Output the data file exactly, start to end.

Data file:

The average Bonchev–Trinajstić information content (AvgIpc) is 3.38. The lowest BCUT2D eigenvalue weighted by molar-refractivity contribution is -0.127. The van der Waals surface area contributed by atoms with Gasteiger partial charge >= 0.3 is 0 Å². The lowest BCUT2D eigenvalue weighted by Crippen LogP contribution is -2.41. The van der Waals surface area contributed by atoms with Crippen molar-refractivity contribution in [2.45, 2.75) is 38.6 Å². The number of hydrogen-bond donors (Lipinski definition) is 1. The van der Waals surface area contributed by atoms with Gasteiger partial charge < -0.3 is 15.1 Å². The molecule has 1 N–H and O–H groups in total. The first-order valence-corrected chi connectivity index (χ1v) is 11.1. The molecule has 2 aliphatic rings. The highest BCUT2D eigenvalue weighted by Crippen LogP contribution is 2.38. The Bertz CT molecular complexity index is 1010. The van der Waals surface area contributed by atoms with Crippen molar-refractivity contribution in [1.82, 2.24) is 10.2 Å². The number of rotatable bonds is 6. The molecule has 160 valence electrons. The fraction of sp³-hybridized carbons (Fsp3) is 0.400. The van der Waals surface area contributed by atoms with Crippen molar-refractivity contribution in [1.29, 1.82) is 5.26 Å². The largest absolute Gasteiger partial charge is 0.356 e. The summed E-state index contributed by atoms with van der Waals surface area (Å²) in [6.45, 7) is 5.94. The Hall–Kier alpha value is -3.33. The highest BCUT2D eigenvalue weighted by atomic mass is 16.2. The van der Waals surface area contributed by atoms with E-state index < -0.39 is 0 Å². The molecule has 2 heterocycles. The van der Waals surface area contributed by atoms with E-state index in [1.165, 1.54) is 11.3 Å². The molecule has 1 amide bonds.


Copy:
The average Bonchev–Trinajstić information content (AvgIpc) is 3.38. The lowest BCUT2D eigenvalue weighted by molar-refractivity contribution is -0.127. The van der Waals surface area contributed by atoms with Gasteiger partial charge >= 0.3 is 0 Å². The lowest BCUT2D eigenvalue weighted by Crippen LogP contribution is -2.41. The van der Waals surface area contributed by atoms with Crippen molar-refractivity contribution in [2.45, 2.75) is 38.6 Å². The number of hydrogen-bond donors (Lipinski definition) is 1. The van der Waals surface area contributed by atoms with Gasteiger partial charge < -0.3 is 15.1 Å². The molecule has 1 N–H and O–H groups in total. The first-order valence-corrected chi connectivity index (χ1v) is 11.1. The molecule has 2 aliphatic rings. The highest BCUT2D eigenvalue weighted by Crippen LogP contribution is 2.38. The Bertz CT molecular complexity index is 1010. The van der Waals surface area contributed by atoms with Crippen molar-refractivity contribution in [1.82, 2.24) is 10.2 Å². The number of rotatable bonds is 6. The molecule has 160 valence electrons. The fraction of sp³-hybridized carbons (Fsp3) is 0.400. The van der Waals surface area contributed by atoms with Crippen molar-refractivity contribution in [1.29, 1.82) is 5.26 Å². The largest absolute Gasteiger partial charge is 0.356 e. The summed E-state index contributed by atoms with van der Waals surface area (Å²) in [6.45, 7) is 5.94. The Hall–Kier alpha value is -3.33. The highest BCUT2D eigenvalue weighted by atomic mass is 16.2. The van der Waals surface area contributed by atoms with E-state index < -0.39 is 0 Å². The molecule has 2 heterocycles. The van der Waals surface area contributed by atoms with E-state index in [1.165, 1.54) is 11.3 Å². The molecule has 1 amide bonds.